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Lottery & FAQ

What is a school lottery?

How does lottery work?

Submitting a lottery application does not guarantee your child’s enrollment in the charter school. Rather, it’s the first step in the process. If your child is offered a seat, you will be notified via the CWC Los Angeles enrollment system about the process to accept or decline your offer. If you accept your offer, you will be asked to complete an enrollment packet for your child’s school. Please note that timely submission of all paperwork will be required if your child is selected for enrollment. 

Within two weeks of the lottery, families will be contacted via email or letter in the mail with lottery results, including waitlist number (if applicable). If a child is accepted, the family must respond and accept or turn down the space offered. Any spaces that become available will be offered to the next family on the waiting list until the class is full.

Lottery application deadline for 2022-23 school year: complete

 Lottery date for 2022-23 school year: complete

*Lottery dates are subject to change. Enrollment may be open after the lottery deadline depending on spaces available. Check the Apply page for more information.

Per our school charter, the following preferences shall be given in the lottery:

  • Students residing within the boundaries of the Los Angeles Unified School District.
  • Siblings of students currently enrolled at CWC Hollywood. Siblings are defined as any two students who share a legal parent or guardian.
  • Children of the Founding Parents of CWC Hollywood (not to exceed 10% of total enrollment)
  • Students who qualify for free or reduced price lunch 
  • Children of a current CWC Hollywood staff member
  • Children of a current member of the CWC Los Angeles Board of Directors
  • Students who are currently enrolled in, and students who reside in, the attendance area of the public elementary school where the Charter School is located

**Please note that if you are extended an offer for enrollment through one of the preferences above, you will need to provide supporting documentation in the enrollment packet to accept the enrollment offer. A verification of this will be completed prior to finalizing your child’s enrollment. If your child was offered enrollment via one of the preferences above and CWC Hollywood deems that the child does not qualify, your child will be placed on the waiting list.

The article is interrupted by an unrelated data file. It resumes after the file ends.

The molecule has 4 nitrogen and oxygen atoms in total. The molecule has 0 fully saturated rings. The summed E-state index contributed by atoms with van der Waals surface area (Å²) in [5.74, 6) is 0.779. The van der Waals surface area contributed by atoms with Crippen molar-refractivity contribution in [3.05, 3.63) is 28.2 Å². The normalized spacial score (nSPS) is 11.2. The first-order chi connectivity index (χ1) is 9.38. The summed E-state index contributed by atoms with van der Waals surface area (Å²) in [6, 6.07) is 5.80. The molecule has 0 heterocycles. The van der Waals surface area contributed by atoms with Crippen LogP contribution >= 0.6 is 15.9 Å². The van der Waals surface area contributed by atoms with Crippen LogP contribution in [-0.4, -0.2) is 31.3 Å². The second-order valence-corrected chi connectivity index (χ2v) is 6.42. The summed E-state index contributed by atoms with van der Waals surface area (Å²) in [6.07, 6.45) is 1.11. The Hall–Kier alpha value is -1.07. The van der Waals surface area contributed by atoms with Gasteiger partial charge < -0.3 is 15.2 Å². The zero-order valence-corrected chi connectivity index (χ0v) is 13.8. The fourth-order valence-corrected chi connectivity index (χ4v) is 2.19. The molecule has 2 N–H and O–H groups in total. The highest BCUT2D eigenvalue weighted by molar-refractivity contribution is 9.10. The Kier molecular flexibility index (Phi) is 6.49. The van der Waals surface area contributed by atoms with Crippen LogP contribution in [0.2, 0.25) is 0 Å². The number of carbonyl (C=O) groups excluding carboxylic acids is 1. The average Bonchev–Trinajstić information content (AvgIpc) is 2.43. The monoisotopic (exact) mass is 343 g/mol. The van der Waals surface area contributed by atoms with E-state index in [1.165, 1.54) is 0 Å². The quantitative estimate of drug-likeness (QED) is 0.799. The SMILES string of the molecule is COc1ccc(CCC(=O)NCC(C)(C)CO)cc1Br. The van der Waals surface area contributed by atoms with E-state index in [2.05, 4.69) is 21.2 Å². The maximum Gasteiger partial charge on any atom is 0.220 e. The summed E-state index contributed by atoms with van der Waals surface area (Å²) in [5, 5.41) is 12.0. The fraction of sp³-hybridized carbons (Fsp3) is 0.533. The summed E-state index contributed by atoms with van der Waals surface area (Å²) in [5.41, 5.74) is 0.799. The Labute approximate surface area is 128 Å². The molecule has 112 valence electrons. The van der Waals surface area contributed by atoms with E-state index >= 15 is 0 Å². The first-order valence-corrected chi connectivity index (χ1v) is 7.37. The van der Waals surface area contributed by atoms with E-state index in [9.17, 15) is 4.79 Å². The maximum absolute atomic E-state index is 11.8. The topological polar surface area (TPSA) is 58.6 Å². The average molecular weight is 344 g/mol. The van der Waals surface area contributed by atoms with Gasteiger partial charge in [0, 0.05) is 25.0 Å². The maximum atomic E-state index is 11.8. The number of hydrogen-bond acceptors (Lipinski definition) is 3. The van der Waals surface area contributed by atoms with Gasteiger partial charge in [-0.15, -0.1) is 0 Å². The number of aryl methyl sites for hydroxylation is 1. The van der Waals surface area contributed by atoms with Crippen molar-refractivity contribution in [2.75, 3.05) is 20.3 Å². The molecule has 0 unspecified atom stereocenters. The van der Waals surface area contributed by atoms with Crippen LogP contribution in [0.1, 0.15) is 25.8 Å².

Frequently Asked Questions (FAQs)

What are Citizens of the World charter schools?

Citizens of the World Los Angeles (CWC Los Angeles) is a non-for-profit organization (for-profit charter schools have been banned in California for many years). CWC Los Angeles is currently comprised of five schools, all founded collaboratively by parents, educators and community members: CWC Hollywood (TK-5), founded in 2010; CWC Silver Lake (TK-8), founded in 2012; CWC Mar Vista (TK-8), founded in 2013; CWC West Valley (TK-8), founded in 2020; and CWC East Valley (TK-8), founded in 2021. All of our schools are tuition free, non-religious, public schools committed to socio-economic, cultural, racial diversity, and all other forms of diversity seen and unseen. We are completely open to anyone in the state of California for enrollment.

Charter schools do not have special eligibility or entrance requirement exams. According to federal and state law, charter schools must accept all students, including students with disabilities and English Learners (ELs), regardless of previous academic performance. Per our charter, we do not give any type of academic assessment for enrollment. Charter schools are built on the belief that every single child deserves the opportunity to go to a high-quality public school education that puts their needs first, regardless of their zip code, income or ability, and parents have the right to choose the best public educational option for their children. When parents choose their school, the public dollars that California allocates to educate that child “follows” the child to the school of the parent’s choosing. It’s that simple.

If there are more interested students than available seats, the schools are required to hold blind lotteries, which randomly determine which students will be enrolled.

What is a Charter School?

Charter schools are independent, tuition-free public schools that are able to be more autonomous in exchange for agreeing to be held accountable for student achievement. Like traditional schools, charter schools were created by states to serve the public. Charter schools are supervised, directed by, and held accountable to the public through charter authorizing agencies, according to federal regulations under the Elementary and Secondary Education Act, and the California Charter Act. CWC Silver Lake’s authorizer is the Los Angeles Unified School District.